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Restas ultima suavium rosarum

Quas æstas genuit, perisse mærens
Horti delicias, tuæque gentis

Florem non superesse


Ullum, qui rubeat rubente tecum
Aut suspiria reddat aut odores.

Infelix ! ego in arbore interire

Solam non patiar : jacebis inter

Pulchras quæ prope

dormiunt sorores :

Illarum folia indecora circa

Putrescunt; tua nunc manu benignâ

Decerpens placidum in cubile fundo.

So soon may I follow,
When friendships decay,
And from love's shining circle
The gems drop away:
When true hearts lie wither'd
And fond ones are flown,
Oh, who would inhabit

This bleak world alone?


I cannot tell, if to depart in silence,
Or bitterly to speak in your reproof,
Best fitteth my degree, or your condition :
If, not to answer, you might haply think,
Tongue-tied ambition, not replying, yielded
To bear the golden yoke of sovereignty,
Which fondly you would here impose on me;
If to reprove you for this suit of yours,
So season'd with your faithful love to me,
Then, on the other side, I check'd my friends.
Sic, cum suavis amantium corona
Languescet mihi decidentque gemmæ,
Amissos mihi subsequi sodales
Quamprimum liceat! Quis optet esse
Caris atque fidelibus superstes
Et tristem hunc habitare solus orbem ?


Ουκ οίδα πότερα σιγ απαλλάξαι πόδα, ή τους παρόντας πίκρ' όνειδίζειν έπη, πρέπον τ' ες υμάς έστ' εμού τ' επάξιον. το μεν γαρ-ει χρή μηδεν αντειπεϊν-τάχ αν φιλοτιμία δόξαιμ' έπεστομισμένος ζυγόν δέχεσθαι χρύσεον μοναρχίας, ή σπεύδετ' αμαθία με περιβαλείν κάρα. ήν δ' εξελέγξω τάσδε τας υμών λιτάς πρόσχημεχούσας ευμενών θωπευμάτων, φήσει με τις φίλοισι μέμφεσθαι λίαν.

Therefore,—to speak, and to avoid the first;
And then, in speaking, not to incur the last,-
Definitively thus I answer you.
Your love deserves my thanks; but my desert
Unmeritable shuns your high request.
First, if all obstacles were cut away,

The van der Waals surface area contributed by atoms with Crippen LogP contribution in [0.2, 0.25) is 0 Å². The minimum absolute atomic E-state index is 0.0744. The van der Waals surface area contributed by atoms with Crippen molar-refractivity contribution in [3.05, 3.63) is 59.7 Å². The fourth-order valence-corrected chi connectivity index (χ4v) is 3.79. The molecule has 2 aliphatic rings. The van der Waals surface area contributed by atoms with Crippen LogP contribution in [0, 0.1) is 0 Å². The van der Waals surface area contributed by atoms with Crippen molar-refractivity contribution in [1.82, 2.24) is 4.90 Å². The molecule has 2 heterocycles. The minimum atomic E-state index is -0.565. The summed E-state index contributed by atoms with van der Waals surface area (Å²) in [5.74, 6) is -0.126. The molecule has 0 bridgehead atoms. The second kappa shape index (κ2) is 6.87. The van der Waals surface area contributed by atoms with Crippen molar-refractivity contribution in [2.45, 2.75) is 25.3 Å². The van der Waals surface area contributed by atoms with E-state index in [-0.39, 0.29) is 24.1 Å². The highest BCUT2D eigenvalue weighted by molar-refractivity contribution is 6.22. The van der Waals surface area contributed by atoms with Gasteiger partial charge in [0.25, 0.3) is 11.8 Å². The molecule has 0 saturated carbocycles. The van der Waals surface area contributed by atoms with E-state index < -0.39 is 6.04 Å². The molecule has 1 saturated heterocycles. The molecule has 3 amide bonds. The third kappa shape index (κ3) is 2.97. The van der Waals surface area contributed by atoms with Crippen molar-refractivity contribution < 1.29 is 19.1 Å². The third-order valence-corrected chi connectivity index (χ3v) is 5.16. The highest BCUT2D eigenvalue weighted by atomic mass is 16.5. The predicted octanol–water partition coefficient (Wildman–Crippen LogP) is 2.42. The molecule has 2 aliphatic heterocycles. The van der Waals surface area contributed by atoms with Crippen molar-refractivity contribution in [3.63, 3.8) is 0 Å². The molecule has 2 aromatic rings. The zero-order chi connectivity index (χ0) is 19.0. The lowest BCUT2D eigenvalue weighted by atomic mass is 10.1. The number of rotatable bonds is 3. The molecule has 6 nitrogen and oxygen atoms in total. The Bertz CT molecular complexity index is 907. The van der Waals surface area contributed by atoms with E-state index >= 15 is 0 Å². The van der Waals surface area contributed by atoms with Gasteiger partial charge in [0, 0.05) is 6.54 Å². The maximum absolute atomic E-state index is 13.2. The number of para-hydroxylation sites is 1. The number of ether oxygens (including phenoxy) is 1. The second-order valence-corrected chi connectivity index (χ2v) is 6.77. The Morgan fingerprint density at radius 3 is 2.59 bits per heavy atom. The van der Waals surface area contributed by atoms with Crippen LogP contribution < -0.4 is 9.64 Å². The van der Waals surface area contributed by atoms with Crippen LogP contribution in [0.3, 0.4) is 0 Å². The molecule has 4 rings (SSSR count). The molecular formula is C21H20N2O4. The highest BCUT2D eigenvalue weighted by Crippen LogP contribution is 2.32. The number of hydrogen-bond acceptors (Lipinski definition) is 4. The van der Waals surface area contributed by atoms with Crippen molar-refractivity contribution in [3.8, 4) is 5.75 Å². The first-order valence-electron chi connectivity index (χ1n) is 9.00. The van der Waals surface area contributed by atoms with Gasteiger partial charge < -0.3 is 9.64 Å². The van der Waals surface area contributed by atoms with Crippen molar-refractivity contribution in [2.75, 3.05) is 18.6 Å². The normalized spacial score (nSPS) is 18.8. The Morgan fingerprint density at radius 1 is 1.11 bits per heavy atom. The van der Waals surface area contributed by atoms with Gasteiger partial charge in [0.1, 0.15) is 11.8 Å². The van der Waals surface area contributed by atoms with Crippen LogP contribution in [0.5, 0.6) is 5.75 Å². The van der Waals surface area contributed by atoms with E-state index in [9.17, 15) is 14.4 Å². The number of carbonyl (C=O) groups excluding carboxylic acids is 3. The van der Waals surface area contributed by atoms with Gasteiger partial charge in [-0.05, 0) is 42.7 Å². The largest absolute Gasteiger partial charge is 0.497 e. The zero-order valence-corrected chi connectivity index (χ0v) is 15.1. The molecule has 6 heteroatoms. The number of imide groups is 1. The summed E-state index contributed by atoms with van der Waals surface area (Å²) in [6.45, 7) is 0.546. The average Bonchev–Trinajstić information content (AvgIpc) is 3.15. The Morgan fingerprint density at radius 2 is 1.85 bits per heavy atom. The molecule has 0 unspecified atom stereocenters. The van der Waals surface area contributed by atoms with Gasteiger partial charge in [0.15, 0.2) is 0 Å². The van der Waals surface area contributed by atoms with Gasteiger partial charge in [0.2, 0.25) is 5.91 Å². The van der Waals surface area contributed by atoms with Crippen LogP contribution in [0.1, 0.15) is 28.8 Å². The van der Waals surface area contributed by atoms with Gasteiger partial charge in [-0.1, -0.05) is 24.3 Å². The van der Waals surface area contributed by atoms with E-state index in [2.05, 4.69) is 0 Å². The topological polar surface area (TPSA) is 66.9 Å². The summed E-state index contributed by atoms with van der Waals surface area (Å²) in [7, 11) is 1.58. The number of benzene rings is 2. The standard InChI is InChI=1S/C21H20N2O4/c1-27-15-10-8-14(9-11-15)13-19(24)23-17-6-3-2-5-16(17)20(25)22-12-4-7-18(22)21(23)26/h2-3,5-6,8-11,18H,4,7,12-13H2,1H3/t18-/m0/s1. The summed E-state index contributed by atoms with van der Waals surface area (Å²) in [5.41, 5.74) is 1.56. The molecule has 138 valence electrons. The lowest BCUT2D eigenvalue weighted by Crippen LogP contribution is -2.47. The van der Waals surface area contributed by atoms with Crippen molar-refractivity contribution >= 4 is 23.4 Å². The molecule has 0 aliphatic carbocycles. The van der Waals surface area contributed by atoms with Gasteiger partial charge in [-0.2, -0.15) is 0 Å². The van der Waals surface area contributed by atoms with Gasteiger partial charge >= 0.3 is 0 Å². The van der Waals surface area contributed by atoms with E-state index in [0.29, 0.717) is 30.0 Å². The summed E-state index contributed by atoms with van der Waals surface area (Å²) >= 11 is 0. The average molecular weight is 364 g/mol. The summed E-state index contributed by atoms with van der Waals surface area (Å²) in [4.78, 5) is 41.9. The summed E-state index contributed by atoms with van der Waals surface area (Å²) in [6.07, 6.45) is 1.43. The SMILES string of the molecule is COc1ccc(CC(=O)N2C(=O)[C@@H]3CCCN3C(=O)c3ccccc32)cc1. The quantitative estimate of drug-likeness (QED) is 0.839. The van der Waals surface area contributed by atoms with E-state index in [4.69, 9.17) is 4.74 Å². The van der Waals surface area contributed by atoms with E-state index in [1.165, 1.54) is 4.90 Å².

And that my path were even to the crown,
As my ripe revenue and due of birth ;
Yet so much is my poverty of spirit,
So mighty and so many my defects,
That I would rather hide me from my greatness,
(Being a bark to brook no mighty sea,)
Than in my greatness covet to be hid,
And in the vapour of my glory smother'd.
But, God be thank'd, there is no need of me;
(And much I need to help you, if need were);
The royal tree hath left us royal fruit,
Which, mellow'd by the stealing hours of time,
Will well become the seat of majesty,
And make, no doubt, us happy by his reign.
On him I lay what you would lay on me,
The right and fortune of his happy stars,
Which God defend that I should wring from him !

ως ούν θέλοντας πάντα δη φυγείν ψόγον, και μήτε σιγαν μήτ' έρείν αγνώμονα, τάδ' αντακούεθ' ως διαρρήδην λέγω. χάριν μεν υμίν οίδα της προθυμίας, ανάξιος δ' ών δωρεάς οκνώ λαβείν έμοι γαρ ει και μηδεν εμποδών έτ' ήν, το μη ουχ ικέσθαι την τυραννικήν έδραν, κτησιν δικαίαν και προσήκουσαν γένει, ούτω ταπεινός είμι τη φρονήματι, ούτω δε σοφίας καρετής λελειμμένος, ώσθ' ειλόμην αν μάλλον εκστήναι τύχης, (πόντον γαρ εύρυν πλεϊν έφυν αμήχανος,) ή λαμπρά νύν μεν σχεϊν, έπειτα δε σκότον, κλέους τέν ατμώ πνικτός έξολωλέναι. αλλ' ούτ' εμού δείσθ', εν θεώ πράσσοντες ευ, ούτ', ει δέοισθε, πόλλ' άν ωφελούμ' εγώ. δένδρου γαρ ήδη βλαστάνων τυραννικού καρπός πέφυγόμοιος, δς χρόνο πέπων θρόνων πατρώων άξιος γενήσεται, ημίν τ' ανάσσων όλβιον στήσει βίον. τούτω δίδωμι πάνθ' ά νύν υμείς έμοί: κείνου γαρ έστι μακαρίας τύχης δόσεις γνώμης δ' έχoιμι μήπoθ' ως αποστερών.

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